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South Africa

Administration, Finance, & Educational Research

South Africa's Department of Education and the Ministry of Education are the primary government bodies that deal with education at the national level. The Constitution of 1996 has also vested substantial powers in each of the nine provincial legislatures and governments to run educational affairs, other than the universities and technikons, whose administration remains the responsibility of the national level organs. The national government is responsible only for matters that cannot be regulated effectively by provincial legislatures and others that need to be coordinated in terms of national norms and standards. The Ministry of Education has overall responsibility for government policy on education and training. Relations with provincial departments are regulated by a national policy framework and national legislation within which the provincial departments set their own priorities and programs. In addition, other government ministries such as the Ministry of Labour and the Ministry of Health collaborate with the above government bodies in relevant areas, depending on the focus of educational work (for example, public private partnerships in training and apprenticeships to meet labor market needs and cooperative ventures to tackle the monumental problem of HIV/AIDS education and awareness among students and educators in the country). A full range of departments, commissions, and offices attached to the principal government bodies charged with formulating and implementing educational policies and practices also exists. Assisting with the development and implementation of higher education policies and practices and coordinating the provision of education at the tertiary level are the South African Universities' Vice-Chancellors' Association (SAUVCA) and the Committee of Technikon Principals, both located in Pretoria.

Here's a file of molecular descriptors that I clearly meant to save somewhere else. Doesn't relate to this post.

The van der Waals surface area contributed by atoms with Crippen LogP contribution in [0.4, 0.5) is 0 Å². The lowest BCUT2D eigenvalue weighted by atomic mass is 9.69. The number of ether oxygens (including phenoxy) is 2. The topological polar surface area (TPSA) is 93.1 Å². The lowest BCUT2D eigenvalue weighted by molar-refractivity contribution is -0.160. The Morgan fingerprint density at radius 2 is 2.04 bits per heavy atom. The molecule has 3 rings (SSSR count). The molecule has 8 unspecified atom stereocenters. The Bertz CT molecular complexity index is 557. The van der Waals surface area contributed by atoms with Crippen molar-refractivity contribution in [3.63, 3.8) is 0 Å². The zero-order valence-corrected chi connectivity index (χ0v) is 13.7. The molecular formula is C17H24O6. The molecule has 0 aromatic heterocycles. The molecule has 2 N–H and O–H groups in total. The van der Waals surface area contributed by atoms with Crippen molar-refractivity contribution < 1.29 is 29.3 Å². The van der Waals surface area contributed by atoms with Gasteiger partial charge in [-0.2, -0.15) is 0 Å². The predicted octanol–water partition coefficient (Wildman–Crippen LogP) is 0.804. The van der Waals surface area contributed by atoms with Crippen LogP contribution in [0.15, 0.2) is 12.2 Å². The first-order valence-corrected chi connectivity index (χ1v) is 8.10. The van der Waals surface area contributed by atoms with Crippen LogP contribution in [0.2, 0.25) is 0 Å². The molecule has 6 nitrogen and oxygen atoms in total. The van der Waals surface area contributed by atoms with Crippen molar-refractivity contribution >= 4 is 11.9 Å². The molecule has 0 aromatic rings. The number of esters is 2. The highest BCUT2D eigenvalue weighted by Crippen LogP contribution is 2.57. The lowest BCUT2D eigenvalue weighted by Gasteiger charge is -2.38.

The budget for education is adopted at the national level and disbursed to the provinces. In 1996 public expenditures on education in South Africa equaled 7.9 percent of the gross national product (GNP). In 1999-2000, the education sector was allocated R46.84 billion (US$1= R7), 21.3 percent of the total government expenditure that year, equivalent to 6.5 percent of South Africa's gross domestic product (GDP). About one-sixth of the budget went to universities and technikons, including a National Student Financial Aid scheme.

About 85 percent of the national budget for education is allocated to the provinces. New National Norms and Standards for School Funding became policy on 1 April 1999, applying uniformly across the nine provinces. The norms and standards are aimed at achieving equity in the distribution of resources by progressively redistributing non-personnel expenditures in schools. Education departments in the provinces are required to direct 60 percent of their non-personnel and non-capital resources toward the poorest 40 percent of schools in the province. Schools are divided into five categories based on need, with the poorest 20 percent (i.e., the bottom quintile) receiving 35 percent and the richest 20 percent (i.e., the top quintile) receiving 5 percent of the resources available to each provincial department of education. New criteria have also been established by which independent schools are subsidized in inverse proportion to the fees they charge students, where the higher the fee a school charges, the lesser the subsidy it will receive.


Additional topics

Education Encyclopedia - StateUniversity.comGlobal Education ReferenceSouth Africa - History Background, Constitutional Legal Foundations, Educational System—overview, Preprimary Primary Education, Secondary Education